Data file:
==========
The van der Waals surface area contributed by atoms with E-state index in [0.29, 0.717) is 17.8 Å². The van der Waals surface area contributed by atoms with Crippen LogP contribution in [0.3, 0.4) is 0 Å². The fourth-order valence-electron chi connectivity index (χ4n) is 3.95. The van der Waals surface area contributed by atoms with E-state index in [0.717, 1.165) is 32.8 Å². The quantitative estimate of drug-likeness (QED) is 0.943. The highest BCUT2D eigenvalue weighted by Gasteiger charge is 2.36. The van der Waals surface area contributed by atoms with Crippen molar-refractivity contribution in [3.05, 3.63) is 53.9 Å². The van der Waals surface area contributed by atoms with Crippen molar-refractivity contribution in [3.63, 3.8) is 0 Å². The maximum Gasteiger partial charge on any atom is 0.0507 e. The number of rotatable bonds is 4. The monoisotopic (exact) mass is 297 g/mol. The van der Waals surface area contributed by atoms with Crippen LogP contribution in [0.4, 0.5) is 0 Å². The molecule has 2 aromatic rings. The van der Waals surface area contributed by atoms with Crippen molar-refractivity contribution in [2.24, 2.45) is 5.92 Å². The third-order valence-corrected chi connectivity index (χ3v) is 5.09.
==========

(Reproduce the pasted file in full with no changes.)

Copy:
The van der Waals surface area contributed by atoms with E-state index in [0.29, 0.717) is 17.8 Å². The van der Waals surface area contributed by atoms with Crippen LogP contribution in [0.3, 0.4) is 0 Å². The fourth-order valence-electron chi connectivity index (χ4n) is 3.95. The van der Waals surface area contributed by atoms with E-state index in [0.717, 1.165) is 32.8 Å². The quantitative estimate of drug-likeness (QED) is 0.943. The highest BCUT2D eigenvalue weighted by Gasteiger charge is 2.36. The van der Waals surface area contributed by atoms with Crippen molar-refractivity contribution in [3.05, 3.63) is 53.9 Å². The van der Waals surface area contributed by atoms with Crippen molar-refractivity contribution in [3.63, 3.8) is 0 Å². The maximum Gasteiger partial charge on any atom is 0.0507 e. The number of rotatable bonds is 4. The monoisotopic (exact) mass is 297 g/mol. The van der Waals surface area contributed by atoms with Crippen LogP contribution in [0.4, 0.5) is 0 Å². The molecule has 2 aromatic rings. The van der Waals surface area contributed by atoms with Crippen molar-refractivity contribution in [2.24, 2.45) is 5.92 Å². The third-order valence-corrected chi connectivity index (χ3v) is 5.09.